Britain’s cultural agency, Historic England appealed Saturday for help in finding 20 top-secret wireless stations established in World War II by Winston Churchill.
The appeal comes as the agency announced that the government has given protected status to one of the 12 so-far identified.
The underground station, discovered by a retired groundsman in the garden of a country house in Norwich, was part of mysterious secret wireless network operated by civilian agents.
So good was war-time Prime Minister Churchill’s plan that nobody has ever discovered where remaining wireless stations are located.
Churchill created the secret stations, either underground dug-outs or behind dummy walls in houses, mostly along the southeast coastal areas of Britain. Their task was to feed information to the military should Adolf Hitler have succeeded in invading Britain.
The recruits to “Churchill’s Secret Army”, also known as the “British Resistance Organisation”, had to verbally swear to secrecy, with one hand on a Bible. In some cases even their families knew nothing of the role that required them to leave their homes regularly at night.
The newly listed station in Norfolk is a rare example of a complete station, said Historic England. A bookcase conceals a secret wireless room and there is an escape tunnel for operators, should they were caught by German soldiers.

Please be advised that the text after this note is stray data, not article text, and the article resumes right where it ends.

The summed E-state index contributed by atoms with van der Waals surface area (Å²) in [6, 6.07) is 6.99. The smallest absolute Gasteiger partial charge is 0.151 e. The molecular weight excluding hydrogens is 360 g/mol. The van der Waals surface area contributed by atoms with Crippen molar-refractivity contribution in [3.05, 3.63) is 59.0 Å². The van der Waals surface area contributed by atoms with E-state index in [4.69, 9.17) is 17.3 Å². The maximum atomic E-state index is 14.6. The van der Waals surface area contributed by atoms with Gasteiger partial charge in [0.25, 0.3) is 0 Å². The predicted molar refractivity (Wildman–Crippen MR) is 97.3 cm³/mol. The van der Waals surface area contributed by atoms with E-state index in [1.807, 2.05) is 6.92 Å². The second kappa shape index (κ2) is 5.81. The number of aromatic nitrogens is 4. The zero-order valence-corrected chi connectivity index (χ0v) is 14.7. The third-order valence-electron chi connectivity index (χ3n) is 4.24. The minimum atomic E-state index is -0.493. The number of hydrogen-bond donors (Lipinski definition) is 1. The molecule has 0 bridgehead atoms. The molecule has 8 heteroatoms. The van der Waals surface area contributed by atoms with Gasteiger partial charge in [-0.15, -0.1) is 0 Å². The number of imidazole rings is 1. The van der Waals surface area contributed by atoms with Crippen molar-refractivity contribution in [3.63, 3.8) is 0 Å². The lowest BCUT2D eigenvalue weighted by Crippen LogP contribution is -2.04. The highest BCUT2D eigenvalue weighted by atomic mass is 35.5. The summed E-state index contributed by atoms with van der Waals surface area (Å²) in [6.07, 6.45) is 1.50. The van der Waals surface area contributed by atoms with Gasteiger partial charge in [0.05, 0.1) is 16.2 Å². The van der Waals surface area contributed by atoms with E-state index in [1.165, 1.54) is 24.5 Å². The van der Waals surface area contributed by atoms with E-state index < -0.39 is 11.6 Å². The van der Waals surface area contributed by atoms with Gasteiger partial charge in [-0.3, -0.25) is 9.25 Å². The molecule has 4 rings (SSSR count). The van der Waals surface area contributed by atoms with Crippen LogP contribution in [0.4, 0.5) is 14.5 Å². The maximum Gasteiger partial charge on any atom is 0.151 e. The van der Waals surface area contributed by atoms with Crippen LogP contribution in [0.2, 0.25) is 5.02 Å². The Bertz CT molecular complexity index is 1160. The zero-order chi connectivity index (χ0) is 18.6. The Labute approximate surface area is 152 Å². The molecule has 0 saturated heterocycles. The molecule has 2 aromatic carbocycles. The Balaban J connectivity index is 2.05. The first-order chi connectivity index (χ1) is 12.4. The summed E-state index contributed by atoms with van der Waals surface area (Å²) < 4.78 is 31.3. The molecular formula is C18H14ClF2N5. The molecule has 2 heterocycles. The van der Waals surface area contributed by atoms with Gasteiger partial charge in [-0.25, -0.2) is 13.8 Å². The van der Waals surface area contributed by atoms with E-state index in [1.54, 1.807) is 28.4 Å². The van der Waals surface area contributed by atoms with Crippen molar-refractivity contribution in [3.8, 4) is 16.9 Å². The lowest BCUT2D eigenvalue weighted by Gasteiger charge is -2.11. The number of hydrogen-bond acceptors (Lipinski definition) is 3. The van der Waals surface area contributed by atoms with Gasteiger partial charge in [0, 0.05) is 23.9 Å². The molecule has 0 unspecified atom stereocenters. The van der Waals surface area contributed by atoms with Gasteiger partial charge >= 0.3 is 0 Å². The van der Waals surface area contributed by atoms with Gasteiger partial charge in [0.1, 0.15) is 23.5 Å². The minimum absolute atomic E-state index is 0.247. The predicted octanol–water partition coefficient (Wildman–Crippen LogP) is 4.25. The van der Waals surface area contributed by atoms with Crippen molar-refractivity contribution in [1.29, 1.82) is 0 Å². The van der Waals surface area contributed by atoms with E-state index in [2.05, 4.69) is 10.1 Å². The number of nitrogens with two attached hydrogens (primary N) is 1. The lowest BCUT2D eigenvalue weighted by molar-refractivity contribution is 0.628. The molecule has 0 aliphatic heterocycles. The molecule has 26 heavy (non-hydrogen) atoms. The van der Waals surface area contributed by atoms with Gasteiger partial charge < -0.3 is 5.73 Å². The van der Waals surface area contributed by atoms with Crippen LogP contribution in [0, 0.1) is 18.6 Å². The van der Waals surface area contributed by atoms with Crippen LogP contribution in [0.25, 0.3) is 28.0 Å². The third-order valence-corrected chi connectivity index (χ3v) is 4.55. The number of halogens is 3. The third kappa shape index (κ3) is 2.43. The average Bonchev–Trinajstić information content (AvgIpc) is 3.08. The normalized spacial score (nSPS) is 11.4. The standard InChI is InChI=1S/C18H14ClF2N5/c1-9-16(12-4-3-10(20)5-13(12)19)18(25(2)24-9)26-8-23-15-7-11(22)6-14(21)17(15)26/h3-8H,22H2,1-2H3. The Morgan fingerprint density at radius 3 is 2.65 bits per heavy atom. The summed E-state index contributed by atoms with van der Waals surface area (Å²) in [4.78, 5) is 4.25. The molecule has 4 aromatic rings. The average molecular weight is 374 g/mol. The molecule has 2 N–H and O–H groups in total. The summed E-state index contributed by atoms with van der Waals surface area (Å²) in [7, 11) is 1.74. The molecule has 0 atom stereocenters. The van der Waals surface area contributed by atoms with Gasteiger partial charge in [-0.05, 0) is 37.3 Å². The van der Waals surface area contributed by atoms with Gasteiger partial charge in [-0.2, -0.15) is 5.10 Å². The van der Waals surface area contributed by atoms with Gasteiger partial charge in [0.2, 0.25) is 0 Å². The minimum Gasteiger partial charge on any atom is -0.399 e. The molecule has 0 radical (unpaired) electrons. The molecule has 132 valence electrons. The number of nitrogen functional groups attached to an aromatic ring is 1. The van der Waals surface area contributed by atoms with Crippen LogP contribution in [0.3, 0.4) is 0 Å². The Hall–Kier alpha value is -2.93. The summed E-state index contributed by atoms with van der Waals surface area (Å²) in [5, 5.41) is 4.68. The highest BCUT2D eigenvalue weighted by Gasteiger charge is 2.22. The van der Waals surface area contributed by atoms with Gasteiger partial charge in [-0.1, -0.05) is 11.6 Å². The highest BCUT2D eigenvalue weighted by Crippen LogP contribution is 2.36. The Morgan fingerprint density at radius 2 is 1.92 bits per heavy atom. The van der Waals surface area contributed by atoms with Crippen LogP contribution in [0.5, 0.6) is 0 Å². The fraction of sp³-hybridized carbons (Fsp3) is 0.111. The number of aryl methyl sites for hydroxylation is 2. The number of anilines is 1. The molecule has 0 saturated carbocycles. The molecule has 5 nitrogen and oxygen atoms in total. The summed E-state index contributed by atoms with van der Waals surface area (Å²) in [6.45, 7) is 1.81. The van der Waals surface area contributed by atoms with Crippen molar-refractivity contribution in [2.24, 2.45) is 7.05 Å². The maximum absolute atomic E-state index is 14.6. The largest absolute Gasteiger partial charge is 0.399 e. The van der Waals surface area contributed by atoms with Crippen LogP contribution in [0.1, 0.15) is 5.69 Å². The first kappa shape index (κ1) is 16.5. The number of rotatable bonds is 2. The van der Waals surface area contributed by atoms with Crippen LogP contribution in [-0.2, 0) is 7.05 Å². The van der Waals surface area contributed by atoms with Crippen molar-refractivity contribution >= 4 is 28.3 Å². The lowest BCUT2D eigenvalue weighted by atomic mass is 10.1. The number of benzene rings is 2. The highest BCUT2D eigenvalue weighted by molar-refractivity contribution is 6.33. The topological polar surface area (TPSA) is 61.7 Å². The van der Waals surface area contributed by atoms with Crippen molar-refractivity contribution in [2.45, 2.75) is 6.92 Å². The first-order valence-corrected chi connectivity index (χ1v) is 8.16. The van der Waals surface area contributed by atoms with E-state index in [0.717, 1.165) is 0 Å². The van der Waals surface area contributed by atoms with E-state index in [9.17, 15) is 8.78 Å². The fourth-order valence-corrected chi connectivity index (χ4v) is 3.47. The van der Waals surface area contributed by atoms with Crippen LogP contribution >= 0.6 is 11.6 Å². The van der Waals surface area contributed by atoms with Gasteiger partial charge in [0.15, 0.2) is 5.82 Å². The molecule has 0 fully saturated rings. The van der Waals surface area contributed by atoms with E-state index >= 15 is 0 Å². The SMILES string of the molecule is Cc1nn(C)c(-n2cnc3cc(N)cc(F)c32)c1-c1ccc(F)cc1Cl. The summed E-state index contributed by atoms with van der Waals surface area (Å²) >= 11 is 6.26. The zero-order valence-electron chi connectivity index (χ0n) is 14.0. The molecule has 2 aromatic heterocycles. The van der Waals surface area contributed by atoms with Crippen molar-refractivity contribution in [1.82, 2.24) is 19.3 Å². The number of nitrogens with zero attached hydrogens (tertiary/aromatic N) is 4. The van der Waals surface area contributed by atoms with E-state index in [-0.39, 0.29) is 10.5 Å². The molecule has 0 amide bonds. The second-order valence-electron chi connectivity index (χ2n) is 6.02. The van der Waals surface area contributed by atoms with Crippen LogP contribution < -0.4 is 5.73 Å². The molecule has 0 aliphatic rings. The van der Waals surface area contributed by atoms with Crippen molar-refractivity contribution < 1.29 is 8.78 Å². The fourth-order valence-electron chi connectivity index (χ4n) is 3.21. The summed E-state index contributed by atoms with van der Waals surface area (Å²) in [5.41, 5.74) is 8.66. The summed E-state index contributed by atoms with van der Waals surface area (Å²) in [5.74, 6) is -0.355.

A spokesman for Historic England said: “Thousands of civilian volunteers were trained to use wireless stations in preparation for feared German invasion.”
The agency has appealed to the public for help in learning more about the mysterious underground network, asking: “was a member of your family part of it or do you think you know where one of the hidden wireless stations are?”
The spokesman added: “The increasing threat of German invasion and potential occupation prompted Winston Churchill to set up a secret army unit called GHQ Auxillary Units with a particular branch known as ‘Special Duties'”.
“This branch was made up of civilian volunteers living in the most threatened coastal areas in the country, trained to spy and report on German military activities from within occupied areas. These civilian spies communicated with the army by a secret wireless network.”
Government Heritage Minister David Evennett said: “This underground wireless station is a rare example of our Second World War heritage and deserves to be protected. It is a reminder of the often forgotten role so many civilians played in the war effort often acting in secret and undercoverEnditem (Xinhua)